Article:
The Trinity Time Christian teachings become increasingly austere and severe, as observed by John Eliot Gardner, in his recording notes to his Bach Cantata Pilgrimage 2000.4 "Now that we are approaching the end of the Trinity season, the thematic emphasis is on the thorny and intractable issues of belief and doubt. With autumn giving way to winter the character of the appointed texts for each Sunday becomes steadily grimmer, underlining the rejection of the world by the faithful and the prospect of eventual union with God - or the horror of exclusion. From week to week this dichotomy appears to grow harsher. For the Nineteenth Sunday after Trinity the Epistle, from Ephesians, focuses on St Paul’s uncompromising juxtaposition of a clean mind and a corrupt body, while the Gospel, taken from St Matthew like so many in this late Trinity season, recounts the miracle of the man ‘sick of the palsy’ healed by Jesus for his faith. As on so many previous occasions throughout the church year, Bach both softens and humanises the severity of the words while in no way diminishing their impact: he has an unfailing knack of being able to vivify the doctrinal message and, when appropriate, of delivering it with a hard dramatic kick, yet balancing this with music of an emollient tenderness.

The final quarter of the Trinity Time mini-cycles on the meaning of being a Christian emphasizes the "last things" (eschatology) couched in symbols of the annual Coming and Sacrifice of Jesus Christ. Says Paul Zeller Strodach, <The Church Year> (United Lutheran Publication House, Philadelphia PA, 1924: 239). The final cycle theme is the "Completion of the Kingdom of Righteousness" involving fulfillment and rewards. This Cycle of Last Things closes a complete year of instruction and emphasizes the promise/warnings of eternal life. >>

Gospel, Epistle Readings Trinity 19

Readings for the 19th Sunday after Trinity: Epistle, Ephesians 4:22-28; Gospel (Paul, Put on the new man), Matthew 9:1-8 (Miracle: Palsy healed); complete text, Martin Luther 1545 English translation, English translation Authorised (King James) Version [KJV] 1611,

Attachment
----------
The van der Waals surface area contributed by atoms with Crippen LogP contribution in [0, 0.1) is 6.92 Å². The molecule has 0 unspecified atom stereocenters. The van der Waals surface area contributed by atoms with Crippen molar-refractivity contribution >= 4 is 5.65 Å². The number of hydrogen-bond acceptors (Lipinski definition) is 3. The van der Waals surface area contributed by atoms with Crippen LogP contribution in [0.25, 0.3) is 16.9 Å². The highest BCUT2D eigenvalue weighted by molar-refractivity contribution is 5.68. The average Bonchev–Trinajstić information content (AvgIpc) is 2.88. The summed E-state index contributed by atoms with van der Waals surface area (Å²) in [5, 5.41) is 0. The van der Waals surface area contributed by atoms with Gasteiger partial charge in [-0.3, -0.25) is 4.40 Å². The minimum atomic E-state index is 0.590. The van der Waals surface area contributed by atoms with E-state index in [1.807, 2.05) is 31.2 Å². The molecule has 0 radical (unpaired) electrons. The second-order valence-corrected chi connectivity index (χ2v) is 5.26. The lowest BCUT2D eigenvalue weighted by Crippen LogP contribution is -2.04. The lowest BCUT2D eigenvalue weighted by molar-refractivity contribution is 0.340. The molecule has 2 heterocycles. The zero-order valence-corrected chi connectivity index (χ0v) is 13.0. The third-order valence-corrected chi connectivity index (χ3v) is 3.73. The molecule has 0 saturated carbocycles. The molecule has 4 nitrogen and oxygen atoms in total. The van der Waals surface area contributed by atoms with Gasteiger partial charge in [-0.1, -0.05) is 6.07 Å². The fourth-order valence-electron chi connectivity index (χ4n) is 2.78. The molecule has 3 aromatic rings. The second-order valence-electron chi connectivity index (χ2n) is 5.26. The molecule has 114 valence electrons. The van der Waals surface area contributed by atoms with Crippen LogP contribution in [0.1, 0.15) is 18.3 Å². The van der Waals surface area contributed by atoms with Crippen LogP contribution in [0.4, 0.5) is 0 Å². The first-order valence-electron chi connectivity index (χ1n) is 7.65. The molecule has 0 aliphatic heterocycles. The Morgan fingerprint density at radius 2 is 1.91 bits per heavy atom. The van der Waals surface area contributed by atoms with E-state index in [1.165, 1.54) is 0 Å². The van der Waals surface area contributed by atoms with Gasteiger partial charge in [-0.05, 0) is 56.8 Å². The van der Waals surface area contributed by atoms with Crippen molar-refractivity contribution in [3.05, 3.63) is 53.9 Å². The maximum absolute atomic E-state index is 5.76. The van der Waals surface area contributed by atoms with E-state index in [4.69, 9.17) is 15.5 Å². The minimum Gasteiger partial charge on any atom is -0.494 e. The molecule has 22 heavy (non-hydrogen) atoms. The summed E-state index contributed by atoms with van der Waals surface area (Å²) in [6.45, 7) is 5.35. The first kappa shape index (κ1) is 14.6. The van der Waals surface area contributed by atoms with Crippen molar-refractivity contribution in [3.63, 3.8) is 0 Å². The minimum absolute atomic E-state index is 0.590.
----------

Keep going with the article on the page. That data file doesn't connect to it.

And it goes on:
http://www.bach-cantatas.com/Read/Trinity19.htm.

Introit Psalm, Psalm 139, Domine, probasti (O Lord, thou hast searched me), says Martin Petzoldt, Bach Commentary, Vol. 1, Trinity Sundays.5 Petzoldt describes Psalm 139 as a “Prayer for the right death manner.” Its 24 lines originated with the Clementine Vulgate (texts, Wikipedia http://www3.cpdl.org/wiki/index.php/Psalm_139

The lectionary of teachings continues the paired healing miracle in the Gospel, leading to the next Sunday's teaching parable of the marriage feast, with the positive advice found in the Epistle: Ephesians 4:22-28, the Old and New Man. Here is the contrast of the old man of the flesh and the new man of righteousness.

The Gospel, Matthew 9:1-8, is the Miracle of the Palsied Man (9:2, KJV): "And, behold, they brought to him a man sick of the palsy, lying on a bed: and Jesus seeing their faith said unto the sick of the palsy; Son, be of good cheer; thy sins be forgiven thee."

The Epistle, Ephesians 4:22-28, stresses, "Put on the new man" (KJV): Reject the old man of corrupt deceitful lust, renew the spirit of the mind, embrace the new man, like God, "created in righteousness and true holiness." Bear no false witness (8th Commandment), "for we are members one of another. [26] Be ye angry, and sin not: let not the sun go down upon your wrath: [27] Neither give place to the devil. [28] Let him that stole steal no more: but rather let him labour, working with his hands the thing which is good, that he may have to give to him that needeth."

Text: Cantata 5 & Chorale

The Cantata Text involves Johann Heermann’s chorale (Mvts. 1, 7; Stanzas 1, 11 unaltered) and the Anonymous librettist(s) (Mvts. 2-6, paraphrased Stanzas 2-10), with Francis Browne English translation and “Notes on the Text,” BCW